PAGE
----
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The Free Association, Moments of Excess: Movements, protest and everyday life

PM Press, 2011; 128pp; £10.99

I suspect many activists struggle with the bigger political context outside their immediate areas of concern and engagement – I know I do. An insidious feature of current mainstream political culture is that sense of “this is how it is; this is the only way things can be”; that capitalism, of a neoliberal variety, is the only game in town. Hence for activists the choice can feel like either doing single-issue politics, or none at all. This book can change all that.

Moments of Excess is a relatively short book that packs in a tremendous amount: an analysis of anti-authoritarian, anti-capitalist politics and action over the last ten years, from Reclaim the Streets and Seattle, snowballing into the “movement of movements”, and taking in recent UK phenomena like the Camp for Climate Action, anti-cuts and student demos; a lucid description of the current state and vulnerability of global capitalism, specifically the financial crisis originating in 2008; and an accessible historical political analysis that weaves together the likes of Marx, William Morris, and punk rock. The authors, The Free Association, are a collective of folk mostly from Leeds with a shared political history and friendship dating back to the 1980s.

Recurrent themes that emerge include the idea of social movements as processes, literal “movements” in social relations; the paradox of capitalism’s abject failings and near-collapse, yet its ability to grind on zombie-like and apparently unstoppable; antagonism and conflicts as drivers of social change; and the co-option and smothering of movements by mainstream assimilation.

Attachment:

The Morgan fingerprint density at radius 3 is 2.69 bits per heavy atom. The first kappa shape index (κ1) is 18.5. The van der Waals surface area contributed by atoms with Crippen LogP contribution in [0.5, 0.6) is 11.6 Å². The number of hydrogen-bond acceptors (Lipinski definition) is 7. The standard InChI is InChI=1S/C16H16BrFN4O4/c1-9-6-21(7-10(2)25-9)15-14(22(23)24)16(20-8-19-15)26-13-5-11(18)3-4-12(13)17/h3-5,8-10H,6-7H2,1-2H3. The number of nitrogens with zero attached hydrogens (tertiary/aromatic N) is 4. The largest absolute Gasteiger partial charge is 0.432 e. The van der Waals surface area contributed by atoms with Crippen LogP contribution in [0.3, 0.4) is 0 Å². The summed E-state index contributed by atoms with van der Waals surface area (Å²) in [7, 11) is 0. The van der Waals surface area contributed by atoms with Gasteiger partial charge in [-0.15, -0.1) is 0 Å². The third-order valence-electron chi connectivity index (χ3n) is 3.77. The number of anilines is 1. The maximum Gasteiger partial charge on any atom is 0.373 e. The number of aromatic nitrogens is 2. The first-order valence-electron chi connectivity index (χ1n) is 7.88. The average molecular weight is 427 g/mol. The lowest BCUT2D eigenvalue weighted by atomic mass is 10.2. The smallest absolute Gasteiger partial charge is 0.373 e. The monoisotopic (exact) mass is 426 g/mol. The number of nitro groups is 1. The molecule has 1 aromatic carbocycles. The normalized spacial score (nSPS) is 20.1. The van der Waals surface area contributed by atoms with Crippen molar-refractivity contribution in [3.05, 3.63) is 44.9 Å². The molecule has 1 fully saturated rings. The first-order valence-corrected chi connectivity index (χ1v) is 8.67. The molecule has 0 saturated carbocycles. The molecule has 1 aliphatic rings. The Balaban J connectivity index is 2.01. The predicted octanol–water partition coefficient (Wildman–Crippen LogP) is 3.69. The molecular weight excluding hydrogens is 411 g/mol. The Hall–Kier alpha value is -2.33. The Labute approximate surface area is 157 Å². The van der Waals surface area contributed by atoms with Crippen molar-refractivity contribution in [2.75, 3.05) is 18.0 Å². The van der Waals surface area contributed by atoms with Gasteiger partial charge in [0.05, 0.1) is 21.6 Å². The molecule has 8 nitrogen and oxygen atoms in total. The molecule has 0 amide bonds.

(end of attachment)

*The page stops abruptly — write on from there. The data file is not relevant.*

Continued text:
In short, this book makes sense of the world, and our role in it as agents of change, in a way that nothing else I have read in recent years does. The crucial point for me was the book’s accessibility and readability, partly due to the fact that it is a collection of essays, arranged chronologically but each standing on its own.

The book strikes the right balance between academic and popular approaches; only very rarely does arcane language obscure the ideas (overuse of the term “problematics”, for example), and the footnotes were excellent, throwing up lots of additional insights and inspiration. It also mixes personal narrative with political analysis in a very engaging way, and deftly synthesises UK, European and global perspectives.

I recommend this as the ideal book for any activist seeking to get back in touch with “the big picture” and tool up intellectually for the showdown with neoliberalism. A great holiday read. Seriously!